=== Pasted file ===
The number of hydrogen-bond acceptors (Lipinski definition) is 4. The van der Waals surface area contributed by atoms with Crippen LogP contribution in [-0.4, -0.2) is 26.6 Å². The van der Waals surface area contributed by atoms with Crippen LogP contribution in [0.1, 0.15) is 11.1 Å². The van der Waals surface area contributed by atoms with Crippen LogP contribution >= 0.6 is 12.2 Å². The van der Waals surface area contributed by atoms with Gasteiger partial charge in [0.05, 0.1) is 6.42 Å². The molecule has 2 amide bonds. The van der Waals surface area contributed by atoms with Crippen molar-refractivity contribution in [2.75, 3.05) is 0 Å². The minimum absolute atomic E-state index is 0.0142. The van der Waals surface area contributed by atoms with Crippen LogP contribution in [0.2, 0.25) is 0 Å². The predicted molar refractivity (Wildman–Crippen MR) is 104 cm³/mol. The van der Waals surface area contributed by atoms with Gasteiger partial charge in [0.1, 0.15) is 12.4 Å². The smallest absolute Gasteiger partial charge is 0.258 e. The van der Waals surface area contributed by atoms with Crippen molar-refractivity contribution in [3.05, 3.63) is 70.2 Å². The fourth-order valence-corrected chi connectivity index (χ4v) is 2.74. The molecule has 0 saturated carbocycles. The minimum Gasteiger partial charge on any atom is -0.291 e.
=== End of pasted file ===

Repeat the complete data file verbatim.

The number of hydrogen-bond acceptors (Lipinski definition) is 4. The van der Waals surface area contributed by atoms with Crippen LogP contribution in [-0.4, -0.2) is 26.6 Å². The van der Waals surface area contributed by atoms with Crippen LogP contribution in [0.1, 0.15) is 11.1 Å². The van der Waals surface area contributed by atoms with Crippen LogP contribution >= 0.6 is 12.2 Å². The van der Waals surface area contributed by atoms with Gasteiger partial charge in [0.05, 0.1) is 6.42 Å². The molecule has 2 amide bonds. The van der Waals surface area contributed by atoms with Crippen molar-refractivity contribution in [2.75, 3.05) is 0 Å². The minimum absolute atomic E-state index is 0.0142. The van der Waals surface area contributed by atoms with Crippen LogP contribution in [0.2, 0.25) is 0 Å². The predicted molar refractivity (Wildman–Crippen MR) is 104 cm³/mol. The van der Waals surface area contributed by atoms with Gasteiger partial charge in [0.1, 0.15) is 12.4 Å². The smallest absolute Gasteiger partial charge is 0.258 e. The van der Waals surface area contributed by atoms with Crippen molar-refractivity contribution in [3.05, 3.63) is 70.2 Å². The fourth-order valence-corrected chi connectivity index (χ4v) is 2.74. The molecule has 0 saturated carbocycles. The minimum Gasteiger partial charge on any atom is -0.291 e.